Enough wine, time to dine: agricultural and non-agricultural indications of geographical origin in the context of a European Union and New Zealand free trade agreement. (2021)
Type of ContentTheses / Dissertations
Thesis DisciplineEuropean Studies
Degree NameMaster of European Union Studies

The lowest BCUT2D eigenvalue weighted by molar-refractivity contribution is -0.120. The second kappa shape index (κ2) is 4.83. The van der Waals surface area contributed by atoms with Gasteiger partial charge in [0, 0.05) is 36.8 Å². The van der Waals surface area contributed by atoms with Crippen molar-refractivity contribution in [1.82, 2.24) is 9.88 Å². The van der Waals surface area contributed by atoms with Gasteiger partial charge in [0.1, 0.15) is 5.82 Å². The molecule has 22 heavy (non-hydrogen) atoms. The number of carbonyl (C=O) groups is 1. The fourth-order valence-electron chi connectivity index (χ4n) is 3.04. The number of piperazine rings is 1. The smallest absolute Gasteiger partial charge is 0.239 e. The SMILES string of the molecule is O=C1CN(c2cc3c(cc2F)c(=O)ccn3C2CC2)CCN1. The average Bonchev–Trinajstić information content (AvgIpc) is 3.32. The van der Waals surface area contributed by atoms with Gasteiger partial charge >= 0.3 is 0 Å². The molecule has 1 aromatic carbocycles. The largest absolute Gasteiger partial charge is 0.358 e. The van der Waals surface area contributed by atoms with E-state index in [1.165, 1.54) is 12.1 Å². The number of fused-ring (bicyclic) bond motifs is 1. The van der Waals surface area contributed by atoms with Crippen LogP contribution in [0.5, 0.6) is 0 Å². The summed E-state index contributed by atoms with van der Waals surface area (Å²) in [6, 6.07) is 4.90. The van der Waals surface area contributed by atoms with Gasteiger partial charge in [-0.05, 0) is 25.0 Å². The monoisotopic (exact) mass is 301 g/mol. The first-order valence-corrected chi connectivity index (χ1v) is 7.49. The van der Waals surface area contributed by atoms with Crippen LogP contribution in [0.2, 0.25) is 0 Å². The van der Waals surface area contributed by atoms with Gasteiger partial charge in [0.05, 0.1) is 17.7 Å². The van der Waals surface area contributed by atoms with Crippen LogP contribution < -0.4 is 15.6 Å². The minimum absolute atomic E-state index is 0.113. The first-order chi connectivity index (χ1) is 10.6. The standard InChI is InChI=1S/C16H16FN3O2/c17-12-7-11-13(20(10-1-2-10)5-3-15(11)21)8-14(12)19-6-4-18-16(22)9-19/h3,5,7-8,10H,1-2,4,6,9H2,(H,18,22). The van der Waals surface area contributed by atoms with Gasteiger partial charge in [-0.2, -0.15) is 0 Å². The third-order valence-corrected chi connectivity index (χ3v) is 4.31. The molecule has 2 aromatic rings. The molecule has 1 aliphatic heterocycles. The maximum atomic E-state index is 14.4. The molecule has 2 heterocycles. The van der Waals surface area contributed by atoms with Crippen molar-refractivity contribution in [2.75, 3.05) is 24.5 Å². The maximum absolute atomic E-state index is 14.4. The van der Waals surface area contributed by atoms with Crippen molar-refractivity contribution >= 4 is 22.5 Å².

New Zealand has continuously rejected upgrading its sui generis system of protection for geographical indications, or indications of geographical origin (IGO). This is a type of product that contains unique characteristics and qualities essentially due to its geographical environment. In the context of a free trade deal with the European Union (EU), New Zealand must apply protection to agricultural IGOs beyond the current regime that only protects wine and spirits. This is called TRIPS- plus protection, and is a conditionality in all recently conducted free trade agreements with the EU. The inception of this intellectual property right owes to the concept of terroir, whose evolution in meaning has opened up participation to agricultural and non-agricultural products under a sui generis system of protection. National and international systems of IGO protection are analysed to provide a reference for New Zealand. The key topics of contention are discussed in relation to the various systems and EU FTAs. The topics focus on; IGOs and trade marks, IGOs and unfair competition, IGOs and genericity; and non-agricultural products as a future IGO right. IGOs are a great tool for assisting rural development, preserving cultural traditions, upholding standards and reputations of quality products etc. In spite of this, it is not advantageous for New Zealand to upgrade its current framework, and by doing so it mostly satisfies EU interests at the expense of New Zealand’s market share in agricultural goods.
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